It is important to understand something about the particular fuel gases that are used for heating, cooking, drying clothes and other uses. Each gas has different characteristics and behavior that directly affect the operation of equipment. In some cases it is necessary to convert equipment from one gas to another.I am often asked questions about origins and characteristics of different fuel gases. We will address this subject and make some comparisons of the different fuels.
The characteristics of the different gases, along with specific values for each gas, are important and necessary for calculating such things as pipe sizing, determining inputs to equipment and heat loss calculations.
It may be enlightening to some to know that all of these different fuel gases are used in various locations here in the New England area and most likely in other areas.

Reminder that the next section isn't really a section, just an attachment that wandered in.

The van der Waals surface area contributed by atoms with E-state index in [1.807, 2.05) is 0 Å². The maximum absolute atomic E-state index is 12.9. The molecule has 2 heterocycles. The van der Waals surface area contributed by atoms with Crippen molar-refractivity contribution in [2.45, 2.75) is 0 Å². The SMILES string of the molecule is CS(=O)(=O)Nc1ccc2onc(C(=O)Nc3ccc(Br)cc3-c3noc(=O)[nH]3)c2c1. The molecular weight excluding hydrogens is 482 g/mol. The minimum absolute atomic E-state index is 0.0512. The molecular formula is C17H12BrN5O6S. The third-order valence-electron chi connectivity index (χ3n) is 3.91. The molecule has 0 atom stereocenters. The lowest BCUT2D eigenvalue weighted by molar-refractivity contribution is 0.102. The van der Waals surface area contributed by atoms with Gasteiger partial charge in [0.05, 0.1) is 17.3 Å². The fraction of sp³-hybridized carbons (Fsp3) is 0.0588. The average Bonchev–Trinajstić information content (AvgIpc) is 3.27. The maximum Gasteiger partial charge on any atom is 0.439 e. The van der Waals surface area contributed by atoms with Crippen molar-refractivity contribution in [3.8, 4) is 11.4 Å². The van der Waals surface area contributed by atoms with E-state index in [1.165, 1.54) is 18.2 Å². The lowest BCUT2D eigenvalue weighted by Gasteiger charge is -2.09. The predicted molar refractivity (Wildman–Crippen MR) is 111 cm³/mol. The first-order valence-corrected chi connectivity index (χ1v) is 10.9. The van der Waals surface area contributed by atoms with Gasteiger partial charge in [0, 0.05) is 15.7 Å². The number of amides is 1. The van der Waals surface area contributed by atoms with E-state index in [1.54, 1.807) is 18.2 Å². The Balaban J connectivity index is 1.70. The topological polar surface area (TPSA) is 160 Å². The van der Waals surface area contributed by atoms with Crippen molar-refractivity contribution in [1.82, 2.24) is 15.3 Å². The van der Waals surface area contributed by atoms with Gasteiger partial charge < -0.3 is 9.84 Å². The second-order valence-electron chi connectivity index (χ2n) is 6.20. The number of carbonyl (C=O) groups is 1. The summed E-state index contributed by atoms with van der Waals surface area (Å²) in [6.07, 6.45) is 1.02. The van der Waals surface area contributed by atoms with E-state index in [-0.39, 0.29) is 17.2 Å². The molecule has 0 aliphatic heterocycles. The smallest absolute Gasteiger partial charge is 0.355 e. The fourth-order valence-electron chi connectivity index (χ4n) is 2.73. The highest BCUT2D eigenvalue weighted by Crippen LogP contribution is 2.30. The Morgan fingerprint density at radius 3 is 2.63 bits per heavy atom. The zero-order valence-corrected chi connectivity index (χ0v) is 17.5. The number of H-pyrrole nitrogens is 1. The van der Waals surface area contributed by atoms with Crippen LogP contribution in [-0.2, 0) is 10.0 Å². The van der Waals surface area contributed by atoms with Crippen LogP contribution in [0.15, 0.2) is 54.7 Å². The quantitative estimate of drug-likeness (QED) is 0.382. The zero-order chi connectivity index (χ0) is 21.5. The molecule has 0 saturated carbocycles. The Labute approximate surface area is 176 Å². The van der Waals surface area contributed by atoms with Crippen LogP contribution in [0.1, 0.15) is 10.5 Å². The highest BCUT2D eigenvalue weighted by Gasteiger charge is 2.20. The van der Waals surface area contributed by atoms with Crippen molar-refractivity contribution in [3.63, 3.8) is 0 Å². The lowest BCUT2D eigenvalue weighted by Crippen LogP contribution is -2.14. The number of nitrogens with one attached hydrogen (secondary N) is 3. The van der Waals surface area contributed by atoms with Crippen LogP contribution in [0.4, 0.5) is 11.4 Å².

There is one gas utility here in New England that uses butane in their system. It is of interest because that means they have to convert each piece of equipment that comes on their lines.
In years past, to compensate for what the gas industry calls their “peak shaving period,” the utilities in many areas mixed the gases—natural and propane in particular. This was due to high demand in extreme periods of cold weather for natural gas and the utilities had not contracted for pipeline gas to cover those high demand periods. The mixing of propane in many instances caused some burner problems and service difficulty in adjusting burners.